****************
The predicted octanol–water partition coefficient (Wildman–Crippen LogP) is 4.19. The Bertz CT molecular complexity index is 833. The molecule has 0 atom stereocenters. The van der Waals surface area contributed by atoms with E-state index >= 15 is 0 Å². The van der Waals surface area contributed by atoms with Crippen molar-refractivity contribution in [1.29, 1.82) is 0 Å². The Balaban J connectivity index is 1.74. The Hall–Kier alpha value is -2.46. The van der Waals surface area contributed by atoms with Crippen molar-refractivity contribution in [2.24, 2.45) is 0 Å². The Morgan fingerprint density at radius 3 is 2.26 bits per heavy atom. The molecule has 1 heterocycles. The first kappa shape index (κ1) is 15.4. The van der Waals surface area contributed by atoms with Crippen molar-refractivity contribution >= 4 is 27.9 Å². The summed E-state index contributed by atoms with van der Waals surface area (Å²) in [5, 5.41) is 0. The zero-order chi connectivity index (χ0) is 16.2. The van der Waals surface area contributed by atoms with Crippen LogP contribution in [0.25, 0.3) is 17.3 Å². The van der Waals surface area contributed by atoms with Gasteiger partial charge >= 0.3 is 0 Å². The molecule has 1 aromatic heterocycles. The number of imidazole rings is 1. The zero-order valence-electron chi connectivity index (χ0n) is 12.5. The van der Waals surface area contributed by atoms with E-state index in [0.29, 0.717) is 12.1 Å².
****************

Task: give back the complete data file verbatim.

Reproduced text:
The predicted octanol–water partition coefficient (Wildman–Crippen LogP) is 4.19. The Bertz CT molecular complexity index is 833. The molecule has 0 atom stereocenters. The van der Waals surface area contributed by atoms with E-state index >= 15 is 0 Å². The van der Waals surface area contributed by atoms with Crippen molar-refractivity contribution in [1.29, 1.82) is 0 Å². The Balaban J connectivity index is 1.74. The Hall–Kier alpha value is -2.46. The van der Waals surface area contributed by atoms with Crippen molar-refractivity contribution in [2.24, 2.45) is 0 Å². The Morgan fingerprint density at radius 3 is 2.26 bits per heavy atom. The molecule has 1 heterocycles. The first kappa shape index (κ1) is 15.4. The van der Waals surface area contributed by atoms with Crippen molar-refractivity contribution >= 4 is 27.9 Å². The summed E-state index contributed by atoms with van der Waals surface area (Å²) in [5, 5.41) is 0. The zero-order chi connectivity index (χ0) is 16.2. The van der Waals surface area contributed by atoms with Crippen LogP contribution in [0.25, 0.3) is 17.3 Å². The van der Waals surface area contributed by atoms with Gasteiger partial charge >= 0.3 is 0 Å². The molecule has 1 aromatic heterocycles. The number of imidazole rings is 1. The zero-order valence-electron chi connectivity index (χ0n) is 12.5. The van der Waals surface area contributed by atoms with E-state index in [0.29, 0.717) is 12.1 Å².